105                     In  the  latter  case, colouring happens only if the standard
106                     output is connected to a terminal. The colour can  be  speci-
107                     fied  by  setting the environment variable PCREGREP_COLOUR or
108                     PCREGREP_COLOR. The value of this variable should be a string
109                     of  two  numbers,  separated by a semicolon.  They are copied
110                     directly into the control string for setting colour on a ter-
111                     minal,  so it is your responsibility to ensure that they make
112                     sense. If neither of the environment variables  is  set,  the
113                     default is "1;31", which gives red.
114    
115           -D action, --devices=action
116                     If  an  input  path  is  not  a  regular file or a directory,
117                     "action" specifies how it is to be  processed.  Valid  values
118                     are  "read" (the default) or "skip" (silently skip the path).
119    
120           -d action, --directories=action
121                     If an input path is a directory, "action" specifies how it is
122                     to  be  processed.   Valid  values  are "read" (the default),
123                     "recurse" (equivalent to the -r option), or "skip"  (silently
124                     skip  the path). In the default case, directories are read as
125                     if they were ordinary files. In some  operating  systems  the
126                     effect  of reading a directory like this is an immediate end-
127                     of-file.
128    
129           -e pattern, --regex=pattern,
130                     --regexp=pattern Specify a pattern to be matched. This option
131                     can  be  used multiple times in order to specify several pat-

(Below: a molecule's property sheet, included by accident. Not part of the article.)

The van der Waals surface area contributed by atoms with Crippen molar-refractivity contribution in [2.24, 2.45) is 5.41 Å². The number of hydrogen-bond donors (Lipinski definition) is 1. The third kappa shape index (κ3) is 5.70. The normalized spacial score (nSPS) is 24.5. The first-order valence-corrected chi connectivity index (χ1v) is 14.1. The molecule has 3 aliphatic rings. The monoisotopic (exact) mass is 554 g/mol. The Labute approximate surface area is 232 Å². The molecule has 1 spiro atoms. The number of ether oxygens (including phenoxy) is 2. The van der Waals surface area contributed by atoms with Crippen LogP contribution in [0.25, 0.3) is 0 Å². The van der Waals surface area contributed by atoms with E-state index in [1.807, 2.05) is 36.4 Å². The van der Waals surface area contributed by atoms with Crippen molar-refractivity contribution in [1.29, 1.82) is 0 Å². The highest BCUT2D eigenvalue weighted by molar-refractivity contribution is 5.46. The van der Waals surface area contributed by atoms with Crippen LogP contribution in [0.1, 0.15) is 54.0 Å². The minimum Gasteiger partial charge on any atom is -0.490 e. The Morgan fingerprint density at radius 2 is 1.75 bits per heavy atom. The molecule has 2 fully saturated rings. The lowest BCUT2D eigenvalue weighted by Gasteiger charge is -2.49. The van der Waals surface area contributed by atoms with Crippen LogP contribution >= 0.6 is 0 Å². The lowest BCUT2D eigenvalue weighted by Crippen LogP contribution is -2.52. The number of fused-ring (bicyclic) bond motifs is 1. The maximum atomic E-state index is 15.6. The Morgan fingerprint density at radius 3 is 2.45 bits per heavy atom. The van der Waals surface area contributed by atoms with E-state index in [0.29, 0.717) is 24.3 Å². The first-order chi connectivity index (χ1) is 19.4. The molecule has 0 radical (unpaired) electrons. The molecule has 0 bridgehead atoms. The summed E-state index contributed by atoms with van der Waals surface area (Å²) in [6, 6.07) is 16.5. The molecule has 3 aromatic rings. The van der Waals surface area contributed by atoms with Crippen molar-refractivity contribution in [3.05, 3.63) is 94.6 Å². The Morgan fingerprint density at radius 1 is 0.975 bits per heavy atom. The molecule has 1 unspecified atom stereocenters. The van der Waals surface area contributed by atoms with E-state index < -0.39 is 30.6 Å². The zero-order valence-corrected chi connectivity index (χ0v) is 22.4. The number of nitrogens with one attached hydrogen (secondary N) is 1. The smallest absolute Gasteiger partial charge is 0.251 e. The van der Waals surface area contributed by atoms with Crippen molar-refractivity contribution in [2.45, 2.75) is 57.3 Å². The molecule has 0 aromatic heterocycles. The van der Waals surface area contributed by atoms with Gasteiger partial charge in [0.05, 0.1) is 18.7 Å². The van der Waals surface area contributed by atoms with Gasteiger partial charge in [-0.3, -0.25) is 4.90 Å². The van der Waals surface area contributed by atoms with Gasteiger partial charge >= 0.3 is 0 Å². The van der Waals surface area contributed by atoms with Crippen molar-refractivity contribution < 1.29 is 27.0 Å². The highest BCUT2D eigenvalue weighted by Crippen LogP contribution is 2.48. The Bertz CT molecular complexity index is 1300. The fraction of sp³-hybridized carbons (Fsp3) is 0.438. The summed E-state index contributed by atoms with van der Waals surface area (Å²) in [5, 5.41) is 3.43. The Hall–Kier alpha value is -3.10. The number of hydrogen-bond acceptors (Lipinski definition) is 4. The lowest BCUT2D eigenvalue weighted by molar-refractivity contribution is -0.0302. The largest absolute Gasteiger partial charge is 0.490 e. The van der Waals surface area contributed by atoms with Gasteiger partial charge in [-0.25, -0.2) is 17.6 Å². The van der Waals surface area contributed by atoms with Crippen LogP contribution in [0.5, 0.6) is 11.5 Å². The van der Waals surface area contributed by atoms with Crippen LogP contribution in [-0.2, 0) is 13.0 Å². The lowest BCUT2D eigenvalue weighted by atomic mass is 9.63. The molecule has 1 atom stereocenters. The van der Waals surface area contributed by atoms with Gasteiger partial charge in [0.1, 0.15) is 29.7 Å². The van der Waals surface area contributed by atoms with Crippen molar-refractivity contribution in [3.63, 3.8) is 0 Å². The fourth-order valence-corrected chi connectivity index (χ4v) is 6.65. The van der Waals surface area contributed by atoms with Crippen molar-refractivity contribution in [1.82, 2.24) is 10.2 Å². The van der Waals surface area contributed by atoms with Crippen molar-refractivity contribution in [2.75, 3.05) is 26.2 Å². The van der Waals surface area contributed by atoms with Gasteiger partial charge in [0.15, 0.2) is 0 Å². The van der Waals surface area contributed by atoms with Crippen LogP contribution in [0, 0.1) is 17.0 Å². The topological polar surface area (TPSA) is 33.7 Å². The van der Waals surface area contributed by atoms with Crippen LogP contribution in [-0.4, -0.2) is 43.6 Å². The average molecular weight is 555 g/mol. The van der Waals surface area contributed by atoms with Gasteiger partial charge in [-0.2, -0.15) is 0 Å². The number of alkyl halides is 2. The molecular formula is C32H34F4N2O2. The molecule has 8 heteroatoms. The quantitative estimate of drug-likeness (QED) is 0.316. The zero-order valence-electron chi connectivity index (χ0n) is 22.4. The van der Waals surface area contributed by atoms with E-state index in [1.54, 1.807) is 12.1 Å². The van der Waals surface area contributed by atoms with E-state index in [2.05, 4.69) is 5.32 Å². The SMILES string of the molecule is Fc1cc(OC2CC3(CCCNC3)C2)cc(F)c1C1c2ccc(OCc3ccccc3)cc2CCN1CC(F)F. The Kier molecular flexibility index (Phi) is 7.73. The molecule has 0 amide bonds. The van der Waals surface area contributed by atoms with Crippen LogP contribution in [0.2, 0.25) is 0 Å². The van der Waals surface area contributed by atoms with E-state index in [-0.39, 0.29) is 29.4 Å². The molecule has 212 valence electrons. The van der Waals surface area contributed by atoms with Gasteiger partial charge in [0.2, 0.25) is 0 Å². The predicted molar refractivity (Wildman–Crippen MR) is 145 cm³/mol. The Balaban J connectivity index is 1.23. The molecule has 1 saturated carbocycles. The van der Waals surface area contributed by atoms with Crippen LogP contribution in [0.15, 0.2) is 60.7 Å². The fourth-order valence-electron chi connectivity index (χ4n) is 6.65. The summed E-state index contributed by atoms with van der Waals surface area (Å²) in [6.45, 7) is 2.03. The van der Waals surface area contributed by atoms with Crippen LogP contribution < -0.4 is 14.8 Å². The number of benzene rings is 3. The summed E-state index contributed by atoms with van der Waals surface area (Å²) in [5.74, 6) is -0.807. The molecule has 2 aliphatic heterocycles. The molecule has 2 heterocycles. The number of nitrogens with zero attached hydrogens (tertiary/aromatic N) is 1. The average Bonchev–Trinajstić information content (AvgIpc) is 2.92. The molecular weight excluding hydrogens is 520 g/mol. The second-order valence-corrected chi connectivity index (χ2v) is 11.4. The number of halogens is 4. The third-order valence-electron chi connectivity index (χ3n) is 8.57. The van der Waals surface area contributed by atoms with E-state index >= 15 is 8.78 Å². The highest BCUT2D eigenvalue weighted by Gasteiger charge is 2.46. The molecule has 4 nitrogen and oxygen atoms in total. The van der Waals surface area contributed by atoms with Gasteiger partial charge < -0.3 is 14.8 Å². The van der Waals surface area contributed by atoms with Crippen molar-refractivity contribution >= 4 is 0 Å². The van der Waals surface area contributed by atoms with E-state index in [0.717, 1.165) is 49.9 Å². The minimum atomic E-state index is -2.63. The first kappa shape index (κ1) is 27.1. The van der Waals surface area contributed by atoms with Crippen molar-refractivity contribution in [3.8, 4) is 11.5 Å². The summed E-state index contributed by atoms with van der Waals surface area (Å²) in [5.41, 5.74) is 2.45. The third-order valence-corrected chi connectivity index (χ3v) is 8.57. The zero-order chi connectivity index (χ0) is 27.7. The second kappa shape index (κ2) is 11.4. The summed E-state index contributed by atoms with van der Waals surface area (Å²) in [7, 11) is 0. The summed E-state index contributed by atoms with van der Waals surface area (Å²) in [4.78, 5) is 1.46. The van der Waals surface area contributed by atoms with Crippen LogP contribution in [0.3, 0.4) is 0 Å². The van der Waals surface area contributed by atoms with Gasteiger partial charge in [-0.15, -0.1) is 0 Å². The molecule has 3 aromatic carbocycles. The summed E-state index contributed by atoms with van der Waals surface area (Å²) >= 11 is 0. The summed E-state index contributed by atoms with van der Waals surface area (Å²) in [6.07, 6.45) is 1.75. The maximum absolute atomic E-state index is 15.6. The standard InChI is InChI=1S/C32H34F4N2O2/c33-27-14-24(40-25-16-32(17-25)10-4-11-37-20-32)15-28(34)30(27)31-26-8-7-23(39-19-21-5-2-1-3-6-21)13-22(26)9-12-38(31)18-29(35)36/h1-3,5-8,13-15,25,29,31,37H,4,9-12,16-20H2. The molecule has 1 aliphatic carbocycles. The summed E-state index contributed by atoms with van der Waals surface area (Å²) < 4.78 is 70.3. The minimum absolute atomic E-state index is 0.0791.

132                     terns. It can also be used as a way of  specifying  a  single
133                     pattern  that starts with a hyphen. When -e is used, no argu-
134                     ment pattern is taken from the command  line;  all  arguments
135                     are treated as file names. There is an overall maximum of 100
136                     patterns. They are applied to each line in the order in which
137                     they  are  defined until one matches (or fails to match if -v
138                     is used). If -f is used with -e, the  command  line  patterns
139                     are  matched  first,  followed by the patterns from the file,
140                     independent of the order in which these  options  are  speci-
141                     fied.  Note that multiple use of -e is not the same as a sin-
142                     gle pattern with alternatives. For  example,  X|Y  finds  the
143                     first  character in a line that is X or Y, whereas if the two
144                     patterns are given separately, pcregrep  finds  X  if  it  is
145                     present, even if it follows Y in the line. It finds Y only if
146                     there is no X in the line. This really matters  only  if  you
147                     are using -o to show the portion of the line that matched.
148    
149           --exclude=pattern
150                     When pcregrep is searching the files in a directory as a con-
151                     sequence of the -r (recursive search) option, any files whose
152                     names  match  the pattern are excluded. The pattern is a PCRE
153                     regular expression. If a file name matches both --include and
154                     --exclude,  it  is  excluded. There is no short form for this